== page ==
• retirees who used to vacation here
  • LOTs of thrift stores benefitting local resource agencies/non-profits
  • 30 minute drive to go to a Walmart
  • 20+ minute drive to go to a hospital
  • remnants of a moon shine culture- streets named things like "Thumping Hills"
  • families who live on their family's street "Penland" "Roach"
  • public transportation exists- but you have to plan in advance and wait a while
  • local dialect- "you'ins" "have a good'in"
  • probably 90% white, 4% hispanic, 1% black/African American
  • LOTs of churches- even in small neighborhoods
  • highest speed limit in the area is 55mph
  • many people have their own gardens
  • only 20% of the population has a Bachelor's degree or higher
  • statistics show that the median household income is $30,000- $35,000 but this contains outliers from transplant community members

Wednesday, September 10

Summer Season

I am not going to even start to explain my long absence... I had a CRAZY SUMMER SEASON working at a mission outreach retreat center. But I am back in action in the world of blog writing. 

This summer Hinton Center hosted 1,200 volunteers who worked within our community, helping local homeowners with different home repairs/projects. Teams built ramps, and decks. They repaired sub-flooring. Some installed vinyl flooring as well as new doors and windows. Others scraped and painted houses, ramps, and living rooms. Yet, I believe encouraging and uplifting the local community members is the biggest achievement of the summer.

I first encountered Mindy at our weekly Thursday night dinner on Hinton Hill as she requested to talk on the microphone in front of 150 people . Each Thursday the teams invited the homeowners to partake in a celebratory meal with us. Before eating teams share about their experiences and what work they accomplished during the week. According to my colleague, when the volunteers first arrived to Mindy's house she acted very shy and hesitant in regards to the presence of visitors at her home. The team began painting the outside of Mindy's house the first day, but decided to leave early to allow time for Mindy to adjust to the new visitors. Mindy lost her husband a few years ago and ever since has somewhat lived the life a hermit and one might say as someone who hoards a bunch of stuff. The volunteers and Mindy slowly began to bond. Mindy began to open up emotionally and to open up her house to the team members. She even allowed one volunteer to help sort and donate a good amount of her things. Fast forward to Thursday night of that week and there stood Cindy in front of all of those people, holding a microphone. Similar to when the volunteers first entered her home, she hesitated. She stood almost frozen with eyes glued to her. Then, the words of gratitude poured out. She explained to all of us how the volunteers had truly changed her life and helped her realize she was living a life of solitude. They helped her escape the overwhelming feelings associated with her living situation. We are now working with Mindy so that she can volunteer with us and also give back to someone in the community.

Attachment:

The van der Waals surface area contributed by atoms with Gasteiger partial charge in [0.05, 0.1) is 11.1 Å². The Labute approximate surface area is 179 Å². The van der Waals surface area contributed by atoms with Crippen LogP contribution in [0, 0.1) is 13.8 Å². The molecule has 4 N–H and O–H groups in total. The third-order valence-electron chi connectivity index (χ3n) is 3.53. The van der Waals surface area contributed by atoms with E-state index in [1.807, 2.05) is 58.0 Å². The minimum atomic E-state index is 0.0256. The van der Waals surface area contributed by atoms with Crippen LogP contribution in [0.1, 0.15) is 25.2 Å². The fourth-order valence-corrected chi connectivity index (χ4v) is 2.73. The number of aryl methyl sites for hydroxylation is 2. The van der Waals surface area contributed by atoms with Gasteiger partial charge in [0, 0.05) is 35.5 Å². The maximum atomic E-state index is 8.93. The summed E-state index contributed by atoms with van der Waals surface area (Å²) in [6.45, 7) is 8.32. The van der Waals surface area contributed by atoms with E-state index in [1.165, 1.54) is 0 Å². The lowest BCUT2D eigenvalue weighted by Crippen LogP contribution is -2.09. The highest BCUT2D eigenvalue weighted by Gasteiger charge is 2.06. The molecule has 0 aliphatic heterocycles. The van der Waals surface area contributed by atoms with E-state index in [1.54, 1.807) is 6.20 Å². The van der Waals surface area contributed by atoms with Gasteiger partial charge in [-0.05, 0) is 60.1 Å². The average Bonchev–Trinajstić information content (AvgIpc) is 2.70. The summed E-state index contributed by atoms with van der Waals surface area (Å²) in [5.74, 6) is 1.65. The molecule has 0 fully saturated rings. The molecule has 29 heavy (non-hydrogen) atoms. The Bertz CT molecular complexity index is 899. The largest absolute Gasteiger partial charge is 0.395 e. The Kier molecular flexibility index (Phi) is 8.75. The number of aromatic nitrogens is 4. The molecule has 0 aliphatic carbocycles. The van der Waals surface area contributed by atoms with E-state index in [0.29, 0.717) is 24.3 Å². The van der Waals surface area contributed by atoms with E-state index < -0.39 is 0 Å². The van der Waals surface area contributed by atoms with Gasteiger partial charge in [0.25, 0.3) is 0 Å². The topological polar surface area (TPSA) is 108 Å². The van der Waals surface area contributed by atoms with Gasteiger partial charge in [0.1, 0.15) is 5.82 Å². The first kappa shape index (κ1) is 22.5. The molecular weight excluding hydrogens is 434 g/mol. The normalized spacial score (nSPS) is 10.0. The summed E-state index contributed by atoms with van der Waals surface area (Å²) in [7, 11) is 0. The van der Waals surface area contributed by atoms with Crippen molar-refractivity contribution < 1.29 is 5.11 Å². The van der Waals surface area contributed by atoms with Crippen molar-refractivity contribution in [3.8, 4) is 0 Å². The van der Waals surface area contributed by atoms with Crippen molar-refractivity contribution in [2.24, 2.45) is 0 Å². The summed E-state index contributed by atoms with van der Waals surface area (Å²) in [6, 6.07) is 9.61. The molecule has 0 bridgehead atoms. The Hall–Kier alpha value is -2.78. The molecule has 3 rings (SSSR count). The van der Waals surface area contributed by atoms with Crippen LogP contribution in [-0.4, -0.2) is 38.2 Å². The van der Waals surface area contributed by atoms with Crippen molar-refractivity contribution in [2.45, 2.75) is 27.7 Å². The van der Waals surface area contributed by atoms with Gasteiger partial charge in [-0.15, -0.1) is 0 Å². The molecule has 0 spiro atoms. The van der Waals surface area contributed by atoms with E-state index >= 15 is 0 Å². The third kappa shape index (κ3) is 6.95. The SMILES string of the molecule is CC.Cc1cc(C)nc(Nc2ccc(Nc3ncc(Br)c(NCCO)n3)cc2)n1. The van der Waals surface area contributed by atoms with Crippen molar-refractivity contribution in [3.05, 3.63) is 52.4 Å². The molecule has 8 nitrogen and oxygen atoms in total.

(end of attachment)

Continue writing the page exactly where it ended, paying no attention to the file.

Stories like Cindy's represent the true accomplishments our volunteers and staff achieved this summer. Her story can also remind us all of the importance of embracing community, allowing our communities to help restore, encourage, and motivate each of us.